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Food•6 min read
The poultry industry uses the term "broiler chickens" to describe birds farmed for meat. But where exactly does the term come from?
Words by Grace Hussain
Modern broiler chickens are birds farmed for meat on factory farms — the result of decades of intensive breeding efforts controlled mostly by just two companies, Tyson Foods and a poultry breeding company called Aviagen. Breeding for specific traits has resulted in birds who eat very little but grow very quickly, which causes chickens to experience pain and illness.
Broiler chickens are birds raised specifically for their meat. This particular type of livestock makes up the vast majority of chicken eaten worldwide. Through intensive breeding, two dominant strains have surfaced, Cobb and Ross. Tyson Foods owns Cobb-Vantress, which is behind the Cobb strain of broiler chickens. Cobb-Vantress sells birds to over 120 countries and recently Cobb chickens were the first broiler chicken imported into Kyrgyzstan. Aviagen owns the Ross strain of chickens, which is the most popular strain of broiler birds in the world. The company has distributors that make Ross chickens available globally.
The name “broiler chicken” originally comes from a preparation and cooking method in which young birds of 5 to 6 weeks old are split open and broiled. Chickens of other ages were similarly named according to cooking methods, including “fryers” or “roasters.” The USDA still classifies poultry using such terms, though they have been updated to reflect faster growing times. The vast majority of birds sold are broiler chickens, and this has also become a generic term for birds farmed for meat.
There are no genetically modified chickens available for sale anywhere — at least not in the way the term is typically used. Genetically Modified Organism — often called by its initialism GMO — is not a scientific definition. Yet most people use the term GMO in place of the more accurate scientific terminology “transgenic,” a breeding method where scientists genetically boost the traits of a living organism with the addition of DNA. Chickens on the market today are bred to boost many of their natural traits, but animal scientists do this using conventional animal breeding methods.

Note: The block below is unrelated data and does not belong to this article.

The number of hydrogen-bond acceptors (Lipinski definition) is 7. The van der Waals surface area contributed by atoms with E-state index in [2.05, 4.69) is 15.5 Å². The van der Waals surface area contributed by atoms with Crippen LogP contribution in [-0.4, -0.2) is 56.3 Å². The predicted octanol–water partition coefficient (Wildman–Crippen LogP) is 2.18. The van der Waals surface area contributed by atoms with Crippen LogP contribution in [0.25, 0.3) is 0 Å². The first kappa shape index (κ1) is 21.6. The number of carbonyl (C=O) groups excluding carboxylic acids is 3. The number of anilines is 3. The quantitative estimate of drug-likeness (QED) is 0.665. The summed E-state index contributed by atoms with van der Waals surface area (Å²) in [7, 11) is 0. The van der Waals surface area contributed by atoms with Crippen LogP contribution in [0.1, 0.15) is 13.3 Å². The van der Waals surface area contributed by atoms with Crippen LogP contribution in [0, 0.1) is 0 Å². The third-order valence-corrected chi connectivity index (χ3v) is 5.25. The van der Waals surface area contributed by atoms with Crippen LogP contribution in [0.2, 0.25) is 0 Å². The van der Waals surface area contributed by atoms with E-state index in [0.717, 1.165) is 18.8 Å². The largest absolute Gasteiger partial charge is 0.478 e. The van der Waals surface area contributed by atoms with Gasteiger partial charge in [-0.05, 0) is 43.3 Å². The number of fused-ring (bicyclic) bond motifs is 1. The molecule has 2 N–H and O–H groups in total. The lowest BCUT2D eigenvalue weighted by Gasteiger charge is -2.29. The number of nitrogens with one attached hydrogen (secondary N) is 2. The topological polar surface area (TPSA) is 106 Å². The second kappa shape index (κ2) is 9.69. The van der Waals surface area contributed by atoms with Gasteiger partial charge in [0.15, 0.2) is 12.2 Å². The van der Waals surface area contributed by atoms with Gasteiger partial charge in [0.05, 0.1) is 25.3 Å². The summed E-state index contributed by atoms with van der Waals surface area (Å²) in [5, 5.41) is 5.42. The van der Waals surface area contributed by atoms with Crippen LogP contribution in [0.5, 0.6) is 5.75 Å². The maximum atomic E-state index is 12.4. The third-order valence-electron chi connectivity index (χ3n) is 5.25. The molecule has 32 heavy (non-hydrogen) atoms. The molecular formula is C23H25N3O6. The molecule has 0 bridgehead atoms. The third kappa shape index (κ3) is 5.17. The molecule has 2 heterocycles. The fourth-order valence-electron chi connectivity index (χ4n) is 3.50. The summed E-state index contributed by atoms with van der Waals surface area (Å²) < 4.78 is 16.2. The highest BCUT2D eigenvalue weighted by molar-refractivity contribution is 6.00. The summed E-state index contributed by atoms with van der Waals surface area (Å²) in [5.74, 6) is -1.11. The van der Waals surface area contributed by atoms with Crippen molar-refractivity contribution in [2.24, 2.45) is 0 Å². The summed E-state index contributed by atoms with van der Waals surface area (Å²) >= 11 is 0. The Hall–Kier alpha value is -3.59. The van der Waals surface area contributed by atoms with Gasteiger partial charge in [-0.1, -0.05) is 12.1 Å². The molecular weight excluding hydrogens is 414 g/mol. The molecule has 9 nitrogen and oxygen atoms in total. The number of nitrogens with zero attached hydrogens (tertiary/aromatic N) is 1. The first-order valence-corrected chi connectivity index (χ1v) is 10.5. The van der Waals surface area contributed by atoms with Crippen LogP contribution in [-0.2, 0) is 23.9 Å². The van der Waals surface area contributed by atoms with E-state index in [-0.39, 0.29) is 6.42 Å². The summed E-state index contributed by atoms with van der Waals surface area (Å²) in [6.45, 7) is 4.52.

Over the last several decades, numerous generations of chickens have been bred to maximize two traits: growth and feed conversion efficiency. Raising birds that grow very quickly while eating a minimal amount of food translates into larger profit margins. Modern chicken strains continue to push the boundaries of production.
For example, at 42 days old, when the birds are likely to be sent to the slaughterhouse, the average Cobb500 broiler chicken will be over 7 pounds with an average daily weight gain of a quarter of a pound, and yet will only be consuming half a pound of feed a day. In 1925, before birds started being bred so intensively, it took 112 days for a chicken to reach slaughter weight. When they were killed, they weighed only 2.5 pounds and had consumed about 4.7 pounds of feed for each pound of weight.
The genetic changes involved in this transformation have not been without consequences, as birds suffer immensely due to their swift growth rate. Modern broiler chickens frequently suffer from heart issues, leg issues such as bone infections and even premature death.
Broiler chickens have been bred to grow very quickly while eating only a small amount of feed, making them ideal for slaughtering for meat. Laying hens, on the other hand, have been bred to produce an extremely high number of eggs. Per the United Egg Producers, an industry organization, the average commercial laying hen laid just under 300 eggs in 2020. Just 20 years prior in 2000, the average hen was laying only 264 eggs per year.
Most female broiler chickens are slaughtered before they are old enough to lay eggs. However, some birds are kept as parent birds who do lay eggs. These birds often have their feed restricted to prevent the obesity-related issues of broiler breeds. Parent birds show behaviors suggesting that they are in a constant state of hunger, including feather pecking and overdrinking, which are in themselves associated with a number of welfare issues.
The life of a broiler chicken usually involves four major facilities: a broiler breeder farm, a hatchery, a factory farm, and a slaughterhouse.
The first step in raising broiler chickens is to order pullets, or young female chickens. Once they are old enough, these chickens will be bred to produce eggs which will hatch into flocks of broiler birds. On factory farms, eggs are likely taken from the mother hens and placed into artificial incubators where they will remain until they hatch.